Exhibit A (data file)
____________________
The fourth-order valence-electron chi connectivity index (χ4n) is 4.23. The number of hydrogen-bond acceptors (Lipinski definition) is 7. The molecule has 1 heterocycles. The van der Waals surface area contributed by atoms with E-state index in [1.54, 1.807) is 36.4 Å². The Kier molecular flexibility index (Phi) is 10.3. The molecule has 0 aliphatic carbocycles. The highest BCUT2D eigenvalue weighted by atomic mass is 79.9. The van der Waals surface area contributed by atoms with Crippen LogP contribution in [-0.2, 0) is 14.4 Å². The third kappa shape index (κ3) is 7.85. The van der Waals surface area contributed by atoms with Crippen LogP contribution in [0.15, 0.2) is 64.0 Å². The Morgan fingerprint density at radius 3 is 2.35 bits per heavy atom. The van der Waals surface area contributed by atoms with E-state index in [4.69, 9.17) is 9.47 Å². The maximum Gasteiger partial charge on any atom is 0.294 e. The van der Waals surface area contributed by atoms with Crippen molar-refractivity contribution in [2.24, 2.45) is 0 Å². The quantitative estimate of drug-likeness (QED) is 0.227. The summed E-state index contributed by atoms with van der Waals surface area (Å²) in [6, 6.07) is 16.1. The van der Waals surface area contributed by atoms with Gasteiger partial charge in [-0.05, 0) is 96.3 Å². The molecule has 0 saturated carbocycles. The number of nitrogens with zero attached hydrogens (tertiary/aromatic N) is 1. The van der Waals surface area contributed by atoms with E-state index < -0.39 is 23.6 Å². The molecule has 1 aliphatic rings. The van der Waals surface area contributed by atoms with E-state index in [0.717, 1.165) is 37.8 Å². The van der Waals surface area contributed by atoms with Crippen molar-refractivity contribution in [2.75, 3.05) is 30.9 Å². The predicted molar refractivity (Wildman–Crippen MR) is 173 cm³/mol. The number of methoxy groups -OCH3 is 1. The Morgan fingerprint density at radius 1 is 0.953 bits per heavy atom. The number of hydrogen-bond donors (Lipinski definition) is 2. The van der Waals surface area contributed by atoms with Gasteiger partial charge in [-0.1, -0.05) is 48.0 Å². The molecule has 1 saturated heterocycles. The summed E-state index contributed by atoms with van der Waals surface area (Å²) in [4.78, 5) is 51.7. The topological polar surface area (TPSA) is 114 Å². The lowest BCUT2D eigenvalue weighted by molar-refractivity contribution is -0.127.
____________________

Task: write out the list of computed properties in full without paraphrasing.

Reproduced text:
The fourth-order valence-electron chi connectivity index (χ4n) is 4.23. The number of hydrogen-bond acceptors (Lipinski definition) is 7. The molecule has 1 heterocycles. The van der Waals surface area contributed by atoms with E-state index in [1.54, 1.807) is 36.4 Å². The Kier molecular flexibility index (Phi) is 10.3. The molecule has 0 aliphatic carbocycles. The highest BCUT2D eigenvalue weighted by atomic mass is 79.9. The van der Waals surface area contributed by atoms with Crippen LogP contribution in [-0.2, 0) is 14.4 Å². The third kappa shape index (κ3) is 7.85. The van der Waals surface area contributed by atoms with Crippen LogP contribution in [0.15, 0.2) is 64.0 Å². The Morgan fingerprint density at radius 3 is 2.35 bits per heavy atom. The van der Waals surface area contributed by atoms with E-state index in [4.69, 9.17) is 9.47 Å². The maximum Gasteiger partial charge on any atom is 0.294 e. The van der Waals surface area contributed by atoms with Crippen molar-refractivity contribution in [2.24, 2.45) is 0 Å². The quantitative estimate of drug-likeness (QED) is 0.227. The summed E-state index contributed by atoms with van der Waals surface area (Å²) in [6, 6.07) is 16.1. The van der Waals surface area contributed by atoms with Gasteiger partial charge in [-0.05, 0) is 96.3 Å². The molecule has 0 saturated carbocycles. The number of nitrogens with zero attached hydrogens (tertiary/aromatic N) is 1. The van der Waals surface area contributed by atoms with E-state index < -0.39 is 23.6 Å². The molecule has 1 aliphatic rings. The van der Waals surface area contributed by atoms with E-state index in [0.717, 1.165) is 37.8 Å². The van der Waals surface area contributed by atoms with Crippen molar-refractivity contribution in [2.75, 3.05) is 30.9 Å². The predicted molar refractivity (Wildman–Crippen MR) is 173 cm³/mol. The number of methoxy groups -OCH3 is 1. The Morgan fingerprint density at radius 1 is 0.953 bits per heavy atom. The number of hydrogen-bond donors (Lipinski definition) is 2. The van der Waals surface area contributed by atoms with Gasteiger partial charge in [-0.1, -0.05) is 48.0 Å². The molecule has 1 saturated heterocycles. The summed E-state index contributed by atoms with van der Waals surface area (Å²) in [4.78, 5) is 51.7. The topological polar surface area (TPSA) is 114 Å². The lowest BCUT2D eigenvalue weighted by molar-refractivity contribution is -0.127.